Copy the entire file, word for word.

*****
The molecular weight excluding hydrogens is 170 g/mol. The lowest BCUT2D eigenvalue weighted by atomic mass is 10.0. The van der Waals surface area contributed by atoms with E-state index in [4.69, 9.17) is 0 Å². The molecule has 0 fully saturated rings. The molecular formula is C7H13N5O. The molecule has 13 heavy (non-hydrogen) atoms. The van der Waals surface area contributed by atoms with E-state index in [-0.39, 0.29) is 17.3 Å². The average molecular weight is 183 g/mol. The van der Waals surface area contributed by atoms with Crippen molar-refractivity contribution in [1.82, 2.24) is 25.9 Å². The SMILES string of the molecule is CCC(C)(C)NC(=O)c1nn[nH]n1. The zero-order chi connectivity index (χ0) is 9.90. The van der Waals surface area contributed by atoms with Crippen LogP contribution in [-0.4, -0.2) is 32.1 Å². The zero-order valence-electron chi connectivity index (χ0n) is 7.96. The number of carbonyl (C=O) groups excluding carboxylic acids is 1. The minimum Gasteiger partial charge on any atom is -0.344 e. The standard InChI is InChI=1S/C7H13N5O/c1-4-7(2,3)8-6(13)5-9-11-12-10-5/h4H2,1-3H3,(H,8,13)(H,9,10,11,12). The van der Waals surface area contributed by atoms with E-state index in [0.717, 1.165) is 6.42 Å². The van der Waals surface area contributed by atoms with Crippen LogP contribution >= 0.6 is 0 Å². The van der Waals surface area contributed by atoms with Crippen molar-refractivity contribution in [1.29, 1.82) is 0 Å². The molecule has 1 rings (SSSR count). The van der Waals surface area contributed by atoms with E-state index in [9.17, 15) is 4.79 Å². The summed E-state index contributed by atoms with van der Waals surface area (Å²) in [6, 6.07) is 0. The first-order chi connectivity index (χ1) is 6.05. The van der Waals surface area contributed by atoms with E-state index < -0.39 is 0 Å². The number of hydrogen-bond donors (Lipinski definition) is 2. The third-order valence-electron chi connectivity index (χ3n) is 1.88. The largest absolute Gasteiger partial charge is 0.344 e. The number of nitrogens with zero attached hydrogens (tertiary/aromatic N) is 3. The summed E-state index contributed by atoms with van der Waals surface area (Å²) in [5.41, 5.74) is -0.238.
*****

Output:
The molecular weight excluding hydrogens is 170 g/mol. The lowest BCUT2D eigenvalue weighted by atomic mass is 10.0. The van der Waals surface area contributed by atoms with E-state index in [4.69, 9.17) is 0 Å². The molecule has 0 fully saturated rings. The molecular formula is C7H13N5O. The molecule has 13 heavy (non-hydrogen) atoms. The van der Waals surface area contributed by atoms with E-state index in [-0.39, 0.29) is 17.3 Å². The average molecular weight is 183 g/mol. The van der Waals surface area contributed by atoms with Crippen molar-refractivity contribution in [1.82, 2.24) is 25.9 Å². The SMILES string of the molecule is CCC(C)(C)NC(=O)c1nn[nH]n1. The zero-order chi connectivity index (χ0) is 9.90. The van der Waals surface area contributed by atoms with Crippen LogP contribution in [-0.4, -0.2) is 32.1 Å². The zero-order valence-electron chi connectivity index (χ0n) is 7.96. The number of carbonyl (C=O) groups excluding carboxylic acids is 1. The minimum Gasteiger partial charge on any atom is -0.344 e. The standard InChI is InChI=1S/C7H13N5O/c1-4-7(2,3)8-6(13)5-9-11-12-10-5/h4H2,1-3H3,(H,8,13)(H,9,10,11,12). The van der Waals surface area contributed by atoms with E-state index in [0.717, 1.165) is 6.42 Å². The van der Waals surface area contributed by atoms with Crippen LogP contribution >= 0.6 is 0 Å². The van der Waals surface area contributed by atoms with Crippen molar-refractivity contribution in [1.29, 1.82) is 0 Å². The molecule has 1 rings (SSSR count). The van der Waals surface area contributed by atoms with E-state index in [9.17, 15) is 4.79 Å². The summed E-state index contributed by atoms with van der Waals surface area (Å²) in [6, 6.07) is 0. The first-order chi connectivity index (χ1) is 6.05. The van der Waals surface area contributed by atoms with E-state index < -0.39 is 0 Å². The number of hydrogen-bond donors (Lipinski definition) is 2. The third-order valence-electron chi connectivity index (χ3n) is 1.88. The largest absolute Gasteiger partial charge is 0.344 e. The number of nitrogens with zero attached hydrogens (tertiary/aromatic N) is 3. The summed E-state index contributed by atoms with van der Waals surface area (Å²) in [5.41, 5.74) is -0.238.